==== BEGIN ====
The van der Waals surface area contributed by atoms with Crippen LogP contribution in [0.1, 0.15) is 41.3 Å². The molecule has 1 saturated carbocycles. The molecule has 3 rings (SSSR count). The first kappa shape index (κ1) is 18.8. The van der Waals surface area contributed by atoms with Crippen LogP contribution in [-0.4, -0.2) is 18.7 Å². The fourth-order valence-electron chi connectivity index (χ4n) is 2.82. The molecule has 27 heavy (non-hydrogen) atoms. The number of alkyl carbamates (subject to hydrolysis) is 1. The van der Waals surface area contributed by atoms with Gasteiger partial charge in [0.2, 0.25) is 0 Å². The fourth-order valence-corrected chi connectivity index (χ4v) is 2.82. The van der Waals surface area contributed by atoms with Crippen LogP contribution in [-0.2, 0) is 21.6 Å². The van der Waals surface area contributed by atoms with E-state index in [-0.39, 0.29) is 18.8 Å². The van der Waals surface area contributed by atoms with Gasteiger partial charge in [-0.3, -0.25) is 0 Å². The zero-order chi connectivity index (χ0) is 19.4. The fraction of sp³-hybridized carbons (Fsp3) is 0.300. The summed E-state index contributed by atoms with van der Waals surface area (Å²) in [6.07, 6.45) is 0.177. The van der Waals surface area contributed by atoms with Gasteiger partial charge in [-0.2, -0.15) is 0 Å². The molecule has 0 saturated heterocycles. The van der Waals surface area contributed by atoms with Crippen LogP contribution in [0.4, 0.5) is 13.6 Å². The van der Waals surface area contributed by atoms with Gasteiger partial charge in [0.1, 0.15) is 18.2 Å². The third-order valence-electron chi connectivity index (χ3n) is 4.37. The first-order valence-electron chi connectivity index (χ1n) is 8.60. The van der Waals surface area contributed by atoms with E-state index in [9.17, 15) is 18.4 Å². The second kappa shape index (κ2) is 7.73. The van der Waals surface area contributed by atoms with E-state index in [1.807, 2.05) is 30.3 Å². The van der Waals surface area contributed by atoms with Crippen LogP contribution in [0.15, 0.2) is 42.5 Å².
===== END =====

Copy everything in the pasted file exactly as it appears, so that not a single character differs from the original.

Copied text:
The van der Waals surface area contributed by atoms with Crippen LogP contribution in [0.1, 0.15) is 41.3 Å². The molecule has 1 saturated carbocycles. The molecule has 3 rings (SSSR count). The first kappa shape index (κ1) is 18.8. The van der Waals surface area contributed by atoms with Crippen LogP contribution in [-0.4, -0.2) is 18.7 Å². The fourth-order valence-electron chi connectivity index (χ4n) is 2.82. The molecule has 27 heavy (non-hydrogen) atoms. The number of alkyl carbamates (subject to hydrolysis) is 1. The van der Waals surface area contributed by atoms with Gasteiger partial charge in [0.2, 0.25) is 0 Å². The fourth-order valence-corrected chi connectivity index (χ4v) is 2.82. The van der Waals surface area contributed by atoms with Crippen LogP contribution in [-0.2, 0) is 21.6 Å². The van der Waals surface area contributed by atoms with E-state index in [-0.39, 0.29) is 18.8 Å². The van der Waals surface area contributed by atoms with Gasteiger partial charge in [-0.3, -0.25) is 0 Å². The zero-order chi connectivity index (χ0) is 19.4. The fraction of sp³-hybridized carbons (Fsp3) is 0.300. The summed E-state index contributed by atoms with van der Waals surface area (Å²) in [6.07, 6.45) is 0.177. The van der Waals surface area contributed by atoms with Gasteiger partial charge in [-0.2, -0.15) is 0 Å². The molecule has 0 saturated heterocycles. The van der Waals surface area contributed by atoms with Crippen LogP contribution in [0.4, 0.5) is 13.6 Å². The van der Waals surface area contributed by atoms with Gasteiger partial charge in [0.1, 0.15) is 18.2 Å². The third-order valence-electron chi connectivity index (χ3n) is 4.37. The first-order valence-electron chi connectivity index (χ1n) is 8.60. The van der Waals surface area contributed by atoms with E-state index in [9.17, 15) is 18.4 Å². The second kappa shape index (κ2) is 7.73. The van der Waals surface area contributed by atoms with E-state index in [1.807, 2.05) is 30.3 Å². The van der Waals surface area contributed by atoms with Crippen LogP contribution in [0.15, 0.2) is 42.5 Å².